These trends continue into adulthood. While 22 percent of white adults met both the aerobic activity and muscle strengthening guidelines from the CDC in 2012, 17 percent of blacks did. At every age, blacks are more likely to be obese than whites, according to data from the Journal of the American Medical Association.


Part of this is because of factors already discussed – a difference in care dating back to the womb – but economic factors certainly play a role as well. Because blacks are more likely to be in poverty, they may have fewer scheduling options when it comes to work and child care, and may find it harder to afford expensive classes or gyms. For fresh and healthy foods, access is an issue. One report found there were 50 percent fewer chain supermarkets in predominantly black communities than in white communities.

Income and educational differences correlate with obesity in women more than in men. Women are more likely to be obese as education and income decreases. For men, obesity prevalence is similar at all income levels, according to research from the CDC.

Obesity contributes to health conditions that disproportionately affect black Americans and lead to earlier deaths, such as diabetes and heart disease. These conditions require consistent health visits and prescription coverage to manage properly, yet more blacks than whites don’t have a usual source of health care. These long-term conditions are also expensive. More black Americans said they experienced delays or didn’t receive needed medical care or prescriptions due to cost. Factors like these mean blacks are 12 percent less likely than whites to have their blood pressure under control, despite a 40 percent increased likelihood of having high blood pressure.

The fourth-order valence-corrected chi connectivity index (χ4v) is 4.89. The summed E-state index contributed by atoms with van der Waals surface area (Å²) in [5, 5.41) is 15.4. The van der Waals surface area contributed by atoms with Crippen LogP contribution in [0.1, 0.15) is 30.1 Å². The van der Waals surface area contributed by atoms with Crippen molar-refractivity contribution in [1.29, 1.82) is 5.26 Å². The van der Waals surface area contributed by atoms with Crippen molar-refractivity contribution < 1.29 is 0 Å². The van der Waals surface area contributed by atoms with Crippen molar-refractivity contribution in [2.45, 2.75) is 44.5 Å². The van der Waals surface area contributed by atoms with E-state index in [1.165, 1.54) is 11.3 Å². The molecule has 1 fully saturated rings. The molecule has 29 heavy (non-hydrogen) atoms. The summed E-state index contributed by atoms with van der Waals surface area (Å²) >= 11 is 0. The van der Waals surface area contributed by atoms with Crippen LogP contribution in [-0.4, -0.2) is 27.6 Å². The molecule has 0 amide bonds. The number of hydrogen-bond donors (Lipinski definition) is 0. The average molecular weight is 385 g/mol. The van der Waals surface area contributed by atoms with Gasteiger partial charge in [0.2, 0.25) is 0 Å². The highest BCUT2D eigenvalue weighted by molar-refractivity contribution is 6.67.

Cancer-related deaths also account for part of the life-expectancy gap between blacks and whites – accounting for 0.634 years’ worth of lost life expectancy for blacks. In terms of years lost before age 75, black Americans lose nearly 1,796.7 years per 100,000 members of the population due to cancer deaths, while white Americans lose 1,420 years. Although genetics may be somewhat responsible for such differences, socio-economic factors such as diet, lifestyle and a lack of preventive care are far greater contributors. Of the U.S.’ racial and ethnic groups, black Americans have the highest cancer-related death rates and the shortest survival for most cancers, according to the American Cancer Society.


The most common cancers for black men in the U.S. are prostate, lung, and colon and rectal cancer; for women, they are breast, lung and colorectal cancer. The gaps in preventive care have narrowed in the last decade for procedures that lead to early cancer diagnosis, and more Americans overall undergo these procedures and tests. While in 2000, only 20 percent of white Americans and 18 percent of black Americans ages 50 to 75 had colonoscopies, by 2010, 57 percent of white Americans did and 52 percent of black Americans did. Black and white women have mammograms at about the same rate.